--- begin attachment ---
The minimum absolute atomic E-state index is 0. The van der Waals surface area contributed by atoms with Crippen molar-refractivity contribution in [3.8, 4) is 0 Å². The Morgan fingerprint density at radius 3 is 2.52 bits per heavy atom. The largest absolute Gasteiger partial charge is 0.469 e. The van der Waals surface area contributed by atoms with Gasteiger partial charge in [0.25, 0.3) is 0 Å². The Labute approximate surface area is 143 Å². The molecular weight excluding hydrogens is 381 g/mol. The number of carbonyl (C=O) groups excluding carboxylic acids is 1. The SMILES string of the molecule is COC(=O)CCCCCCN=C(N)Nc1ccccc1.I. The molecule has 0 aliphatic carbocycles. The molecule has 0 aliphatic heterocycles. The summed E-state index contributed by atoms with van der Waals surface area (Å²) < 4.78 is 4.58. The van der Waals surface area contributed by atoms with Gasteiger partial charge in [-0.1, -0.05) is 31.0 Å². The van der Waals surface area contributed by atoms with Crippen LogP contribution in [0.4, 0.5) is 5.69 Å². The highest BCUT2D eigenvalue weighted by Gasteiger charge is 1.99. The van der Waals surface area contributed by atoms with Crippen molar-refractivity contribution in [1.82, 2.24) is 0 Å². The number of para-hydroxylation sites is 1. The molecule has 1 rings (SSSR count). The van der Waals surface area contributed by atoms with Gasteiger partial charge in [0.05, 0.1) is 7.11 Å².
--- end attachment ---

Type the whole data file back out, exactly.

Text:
The minimum absolute atomic E-state index is 0. The van der Waals surface area contributed by atoms with Crippen molar-refractivity contribution in [3.8, 4) is 0 Å². The Morgan fingerprint density at radius 3 is 2.52 bits per heavy atom. The largest absolute Gasteiger partial charge is 0.469 e. The van der Waals surface area contributed by atoms with Gasteiger partial charge in [0.25, 0.3) is 0 Å². The Labute approximate surface area is 143 Å². The molecular weight excluding hydrogens is 381 g/mol. The number of carbonyl (C=O) groups excluding carboxylic acids is 1. The SMILES string of the molecule is COC(=O)CCCCCCN=C(N)Nc1ccccc1.I. The molecule has 0 aliphatic carbocycles. The molecule has 0 aliphatic heterocycles. The summed E-state index contributed by atoms with van der Waals surface area (Å²) < 4.78 is 4.58. The van der Waals surface area contributed by atoms with Gasteiger partial charge in [-0.1, -0.05) is 31.0 Å². The van der Waals surface area contributed by atoms with Crippen LogP contribution in [0.4, 0.5) is 5.69 Å². The highest BCUT2D eigenvalue weighted by Gasteiger charge is 1.99. The van der Waals surface area contributed by atoms with Crippen molar-refractivity contribution in [1.82, 2.24) is 0 Å². The number of para-hydroxylation sites is 1. The molecule has 1 rings (SSSR count). The van der Waals surface area contributed by atoms with Gasteiger partial charge in [0.05, 0.1) is 7.11 Å².